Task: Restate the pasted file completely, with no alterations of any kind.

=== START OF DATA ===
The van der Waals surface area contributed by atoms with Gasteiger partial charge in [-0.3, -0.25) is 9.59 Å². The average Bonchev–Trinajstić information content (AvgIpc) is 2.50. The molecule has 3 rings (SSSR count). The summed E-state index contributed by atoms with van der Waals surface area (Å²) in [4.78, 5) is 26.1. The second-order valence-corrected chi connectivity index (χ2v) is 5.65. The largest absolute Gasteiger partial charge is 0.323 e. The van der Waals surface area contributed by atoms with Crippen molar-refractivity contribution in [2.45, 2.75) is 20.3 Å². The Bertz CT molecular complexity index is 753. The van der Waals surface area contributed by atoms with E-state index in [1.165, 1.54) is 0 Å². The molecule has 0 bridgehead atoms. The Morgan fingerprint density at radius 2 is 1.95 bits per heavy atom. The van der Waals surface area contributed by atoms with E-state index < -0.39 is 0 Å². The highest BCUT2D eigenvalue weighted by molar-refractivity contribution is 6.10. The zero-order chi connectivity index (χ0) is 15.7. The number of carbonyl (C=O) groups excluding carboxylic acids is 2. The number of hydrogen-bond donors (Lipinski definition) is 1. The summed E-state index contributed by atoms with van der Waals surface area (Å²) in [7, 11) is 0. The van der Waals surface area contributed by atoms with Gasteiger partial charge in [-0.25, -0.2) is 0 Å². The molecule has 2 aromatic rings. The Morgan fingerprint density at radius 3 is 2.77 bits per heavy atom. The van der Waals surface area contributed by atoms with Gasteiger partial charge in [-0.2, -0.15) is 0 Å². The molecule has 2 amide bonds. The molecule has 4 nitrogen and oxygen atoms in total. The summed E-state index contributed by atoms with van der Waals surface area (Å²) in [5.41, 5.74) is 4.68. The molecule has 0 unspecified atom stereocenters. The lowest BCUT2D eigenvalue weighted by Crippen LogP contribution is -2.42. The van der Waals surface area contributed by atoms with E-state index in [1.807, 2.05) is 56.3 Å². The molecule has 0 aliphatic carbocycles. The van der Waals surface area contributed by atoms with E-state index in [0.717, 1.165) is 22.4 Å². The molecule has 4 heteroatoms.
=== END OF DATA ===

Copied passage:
The van der Waals surface area contributed by atoms with Gasteiger partial charge in [-0.3, -0.25) is 9.59 Å². The average Bonchev–Trinajstić information content (AvgIpc) is 2.50. The molecule has 3 rings (SSSR count). The summed E-state index contributed by atoms with van der Waals surface area (Å²) in [4.78, 5) is 26.1. The second-order valence-corrected chi connectivity index (χ2v) is 5.65. The largest absolute Gasteiger partial charge is 0.323 e. The van der Waals surface area contributed by atoms with Crippen molar-refractivity contribution in [2.45, 2.75) is 20.3 Å². The Bertz CT molecular complexity index is 753. The van der Waals surface area contributed by atoms with E-state index in [1.165, 1.54) is 0 Å². The molecule has 0 bridgehead atoms. The Morgan fingerprint density at radius 2 is 1.95 bits per heavy atom. The van der Waals surface area contributed by atoms with E-state index < -0.39 is 0 Å². The highest BCUT2D eigenvalue weighted by molar-refractivity contribution is 6.10. The zero-order chi connectivity index (χ0) is 15.7. The number of carbonyl (C=O) groups excluding carboxylic acids is 2. The number of hydrogen-bond donors (Lipinski definition) is 1. The summed E-state index contributed by atoms with van der Waals surface area (Å²) in [7, 11) is 0. The van der Waals surface area contributed by atoms with Gasteiger partial charge in [-0.25, -0.2) is 0 Å². The molecule has 2 aromatic rings. The Morgan fingerprint density at radius 3 is 2.77 bits per heavy atom. The van der Waals surface area contributed by atoms with Gasteiger partial charge in [-0.2, -0.15) is 0 Å². The molecule has 2 amide bonds. The molecule has 4 nitrogen and oxygen atoms in total. The summed E-state index contributed by atoms with van der Waals surface area (Å²) in [5.41, 5.74) is 4.68. The molecule has 0 unspecified atom stereocenters. The lowest BCUT2D eigenvalue weighted by Crippen LogP contribution is -2.42. The van der Waals surface area contributed by atoms with E-state index in [1.807, 2.05) is 56.3 Å². The molecule has 0 aliphatic carbocycles. The van der Waals surface area contributed by atoms with E-state index in [0.717, 1.165) is 22.4 Å². The molecule has 4 heteroatoms.